Singing the Faith

Methodism was born in song... Or so we are informed in the oft quoted introduction to the 1933 Methodist hymnbook... And although the dreadful publication entitled Hymns and Psalms published in 1983 might potentially have contributed to the death of Methodism, we have survived it and are now staggering into the process by which a newer anthology will be compiled. Whether many churches will opt for a paper copy of this or abandon hymnbooks entirely in favour of projecting words onto screens I don't know... Although in my own church we largely project the words, I do hope we never fully abandon hymnbooks, because whilst I am not certain that Methodism was born in song, it was certainly nourished by its sacred songs as it grew. We sing our theology... It is the hymns of Charles Wesley that should be noted as a statement of normative Methodist belief rather than John Wesley's 44 Sermons... When was the last time you heard someone whistling a sermon? The only thing that worries me is that many of the hymns and songs of recent years are theologically illiterate... Marginally better than the twee rubbish that came out in the 1960s and 70s and was included in Hymns and Psalms, but still illiterate.

Anyway, I didn't actually begin this post intending to rant, but sadly that seems my default, Victor-Medrewesque setting these days. What I was going to do was point those interested in the direction of a really useful resource. Whilst looking for information on this new adventure in Methodist hymnody because I'm going to have to draft someone from a committee I convene to sit on the panel preparing this hymnal, I discovered a really interesting site on the British Methodist Church website, offering brand new hymns dealing with contemporary issues. Some of them are banal, but most of them are genuine attempts to wrestle theologically with real, everyday events. There's even one about the Large Hadron Collider... So if (when it is switched back on after a bit of a repair) it does manage to create a black hole that will suck us all to oblivion, then we have something appropriate so that Methodism (and everything else) might also die in song!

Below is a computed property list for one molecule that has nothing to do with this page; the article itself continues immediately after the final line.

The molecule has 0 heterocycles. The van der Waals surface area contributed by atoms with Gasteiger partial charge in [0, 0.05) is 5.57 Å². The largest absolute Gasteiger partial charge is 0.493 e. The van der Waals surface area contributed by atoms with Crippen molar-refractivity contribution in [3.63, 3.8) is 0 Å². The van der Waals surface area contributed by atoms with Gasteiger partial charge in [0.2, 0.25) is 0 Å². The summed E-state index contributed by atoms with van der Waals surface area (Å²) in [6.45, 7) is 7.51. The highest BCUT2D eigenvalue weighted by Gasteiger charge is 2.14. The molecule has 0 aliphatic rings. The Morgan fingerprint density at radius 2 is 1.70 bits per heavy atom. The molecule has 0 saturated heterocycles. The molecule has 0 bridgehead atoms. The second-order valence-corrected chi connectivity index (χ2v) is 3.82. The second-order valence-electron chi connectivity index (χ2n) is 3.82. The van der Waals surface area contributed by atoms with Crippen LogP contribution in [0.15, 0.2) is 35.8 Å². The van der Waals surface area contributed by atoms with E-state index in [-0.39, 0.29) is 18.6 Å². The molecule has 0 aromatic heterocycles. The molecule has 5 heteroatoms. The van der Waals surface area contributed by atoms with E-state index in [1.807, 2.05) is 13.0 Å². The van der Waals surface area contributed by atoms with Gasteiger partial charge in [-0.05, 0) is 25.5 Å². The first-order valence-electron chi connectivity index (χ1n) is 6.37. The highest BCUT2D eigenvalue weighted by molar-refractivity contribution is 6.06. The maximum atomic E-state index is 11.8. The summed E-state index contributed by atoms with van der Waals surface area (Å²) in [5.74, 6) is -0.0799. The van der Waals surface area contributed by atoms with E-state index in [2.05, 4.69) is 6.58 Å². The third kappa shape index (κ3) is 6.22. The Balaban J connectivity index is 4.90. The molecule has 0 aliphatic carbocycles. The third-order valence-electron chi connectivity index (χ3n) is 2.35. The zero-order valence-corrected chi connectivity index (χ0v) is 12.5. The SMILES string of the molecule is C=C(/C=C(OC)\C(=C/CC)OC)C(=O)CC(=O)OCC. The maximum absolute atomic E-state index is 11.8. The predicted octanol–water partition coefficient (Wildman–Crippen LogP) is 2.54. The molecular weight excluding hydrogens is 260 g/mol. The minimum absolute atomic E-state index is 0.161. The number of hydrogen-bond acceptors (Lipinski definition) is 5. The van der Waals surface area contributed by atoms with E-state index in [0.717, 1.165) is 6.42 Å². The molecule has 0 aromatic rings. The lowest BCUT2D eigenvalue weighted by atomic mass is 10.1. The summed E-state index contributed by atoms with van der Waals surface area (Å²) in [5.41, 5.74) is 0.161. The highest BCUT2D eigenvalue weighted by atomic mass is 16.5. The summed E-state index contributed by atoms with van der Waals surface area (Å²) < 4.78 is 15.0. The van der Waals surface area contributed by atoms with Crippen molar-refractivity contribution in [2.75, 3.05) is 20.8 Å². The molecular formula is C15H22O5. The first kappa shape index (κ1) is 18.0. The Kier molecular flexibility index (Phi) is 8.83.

gadgetguy said…
I, for one, hope that I will always find hymnbooks in the pews (or whatever type of seating). I am much more comfortable singing when I have the music, not just the words, in front of me. With the music, you not only know what to sing, but how to sing it. On the growing less occasional times that we are singing a number that is not in the hymnal and only the words are either printed in the bulletin and/or projected on the screen, I generally don't participate unless it's a hymn that I know by heart, (and can see the music in my head).
You wouldn't enjoy our hymnbooks then... Most of them are words edition only!
Alan in Belfast said…
Brilliant post - thanks - I couldn't help but repost the LHC hymn. Thank God for Methodists!
Doreen M.S. Nightingale said…
I did warn in the Methodist Recorder letters page that this new hymn book was going to be too large and like the music copy of Hymns and Psalms (which I had as a gift) would be a misery to use. And it is.

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